median age was 25 years (IQR: 22-30), 44%were women, and median weekly income was US$13.60 (IQR: $8.16-21.76). Baseline characteristics were similar across arms. Among participants randomized to deposit contracts, 24 (14%) made a baseline deposit, and 2 (1%) made a 3-month deposit. In intent-to-treat analyses, the proportion of participants who retested for HIV at both 3 and 6 months was higher in the incentive arm (52%) than either the control arm (18%, p<0.001) or the deposit contract arm (16%, p<0.001; Figure). Among those in the deposit contract armwho made a baseline deposit, 83% retested at 3 months, and 46% retested at both 3 and 6 months. Those who made baseline deposits were significantly more likely to retest at 3 and 6 months than those who declined (46% vs. 11%, p<0.001). Seven participants seroconverted during the trial and were immediately referred for antiretroviral therapy Conclusion: Offering financial incentives to high-risk adults in Uganda resulted in significantly higher HIV retesting. Deposit contracts to help individuals follow through on a commitment to retesting had low uptake and overall did not increase retesting rates.
COMMUNITY-BASED HIV TESTING IN URBAN KENYA: A STRATEGY TO REACH MEN AND YOUTH Hong-Ha M. Truong 1 , A. Rain Mocello 1 , David Ouma 2 , Dena Bushman 1 , Kevin Kadede 2 , Eric Ating'A 2 , Dancun O. Obunge 2 , Elizabeth A. Bukusi 3 , Francesca Odhiambo 1 , Craig R. Cohen 1 1 University of California San Francisco, San Francisco, CA, USA, 2 KEMRI-UCSF, Kisumu, Kenya, 3 Kenya Medical Research Institute, Nairobi, Kenya Background: Some countries are struggling to reach the UNAIDS testing target, especially among men and youth. Randomized controlled trials and HIV testing services (HTS) have successfully conducted community-based hybrid HIV testing in rural settings in East Africa to identify persons unaware of their HIV-positive status and achieve testing saturation. We implemented a hybrid HIV testing approach in an urban slum setting in Kisumu, Kenya. Methods: The Community Health Initiative (CHI) conducted community mapping, household census, multi-disease community health campaigns (CHCs) and home-based tracking in Obunga in 2018. To encourage participation by men and youth, health and counseling services tailored for themwere provided. HTS eligibility (not previously diagnosed HIV-positive, aged >=15 years, sexually- active <15 years) and antiretroviral therapy (ART) initiation were based on 2018 national guidelines. We calculated the previously unidentified fraction (PUF), a newmetric, as the proportion of newly identified PLWH out of all previously identified and newly identified PLWH. Results: CHI reached a total of 23,584 persons: 21,364 enumerated residents and 2,220 nonresidents. There were 22,685 persons engaged through CHCs and tracking. Of 12,768 HTS-eligible persons, 12,407 (97%) accepted testing, of whom 3,917 (32%) were first-time testers. First-time testers were more likely to be men (AOR=1.1; p<0.03) and adolescents aged 15-19 years (AOR=2.8; p<0.01). There were 100 newly identified PLWH out of 1,247 total HIV-positive persons, representing an 8.0% PUF. The PUF was higher among men (9.8%) and youth aged 15-24 years (13.1%). Ninety-four percent of newly diagnosed persons initiated same-day ART. Conclusion: The community-based hybrid HIV testing approach was implemented successfully for the first time in an urban setting characterized by a high risk, impoverished and highly mobile population. CHI identified persons previously unaware of their HIV-positive status, thereby enabling linkage to care and same-day treatment and reducing onward transmission risk. Innovative approaches that make HIV testing more accessible and acceptable to the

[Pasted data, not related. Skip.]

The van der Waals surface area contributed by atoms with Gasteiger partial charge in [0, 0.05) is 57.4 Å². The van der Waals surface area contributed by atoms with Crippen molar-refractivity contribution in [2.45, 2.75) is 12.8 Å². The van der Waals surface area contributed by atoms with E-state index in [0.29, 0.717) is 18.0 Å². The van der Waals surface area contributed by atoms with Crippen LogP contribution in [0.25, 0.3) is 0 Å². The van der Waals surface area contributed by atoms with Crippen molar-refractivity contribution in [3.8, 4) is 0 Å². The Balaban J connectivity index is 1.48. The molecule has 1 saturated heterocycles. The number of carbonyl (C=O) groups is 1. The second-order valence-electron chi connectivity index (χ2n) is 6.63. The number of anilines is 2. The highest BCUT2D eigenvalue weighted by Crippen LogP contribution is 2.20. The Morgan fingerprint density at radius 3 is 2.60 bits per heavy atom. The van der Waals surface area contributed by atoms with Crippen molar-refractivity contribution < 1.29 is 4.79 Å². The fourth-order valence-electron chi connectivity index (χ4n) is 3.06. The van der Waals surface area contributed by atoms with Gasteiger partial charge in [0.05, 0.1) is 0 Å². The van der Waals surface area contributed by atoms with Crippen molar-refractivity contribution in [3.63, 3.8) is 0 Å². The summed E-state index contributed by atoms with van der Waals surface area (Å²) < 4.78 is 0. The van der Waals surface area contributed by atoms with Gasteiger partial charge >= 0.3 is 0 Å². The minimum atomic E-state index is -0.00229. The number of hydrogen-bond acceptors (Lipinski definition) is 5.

141 A RANDOMIZED TRIAL OF INCENTIVES AND DEPOSIT CONTRACTS TO PROMOTE HIV RETESTING Dalsone Kwarisiima 1 , Alex Ndyabakira 1 , Kara Marson 2 , Carol S. Camlin 2 , Diane V. Havlir 2 , Moses R. Kamya 3 , Harsha Thirumurthy 4 , Gabriel Chamie 2 1 Infectious Diseases Research Collaboration, Kampala, Uganda, 2 University of California San Francisco, San Francisco, CA, USA, 3 Makerere University College of Health Sciences, Kampala, Uganda, 4 University of Pennsylvania, Philadelphia, PA, USA Background: Retesting for HIV in high-risk populations is critical for identifying newly infected persons and promoting prevention services. Whether standard financial standard incentives and less costly deposit contracts can increase retesting for HIV among at-risk adults is unknown. Methods: In a peri-urban Ugandan community, we recruited persons at-risk for HIV from selected venues (bars, sites of commercial sex work, and transport hubs) and referred them for clinic-based HIV testing. HIV-negative adults (18-59 years old) with self-reported risk (either >1 partner, HIV-infected partner, sexually transmitted infection, or payment/receipt of compensation for sex) were enrolled. Participants were randomized to either: (1) no incentive (control); (2) cash incentives (US$7) for retesting at 3 and 6 months (total $14); or (3) deposit contracts that leveraged loss aversion: participants could voluntarily deposit $5.50 at baseline and at 3 months that would be returned with interest (total US$7) upon retesting at 3 and 6 months respectively (total $14) or lost if participants failed to retest. The primary outcome was retesting for HIV at both 3 and 6 months. Results: A total of 524 participants were randomized to either no incentive (N=180), incentives (N=172), or deposit contracts (N=172). Participants’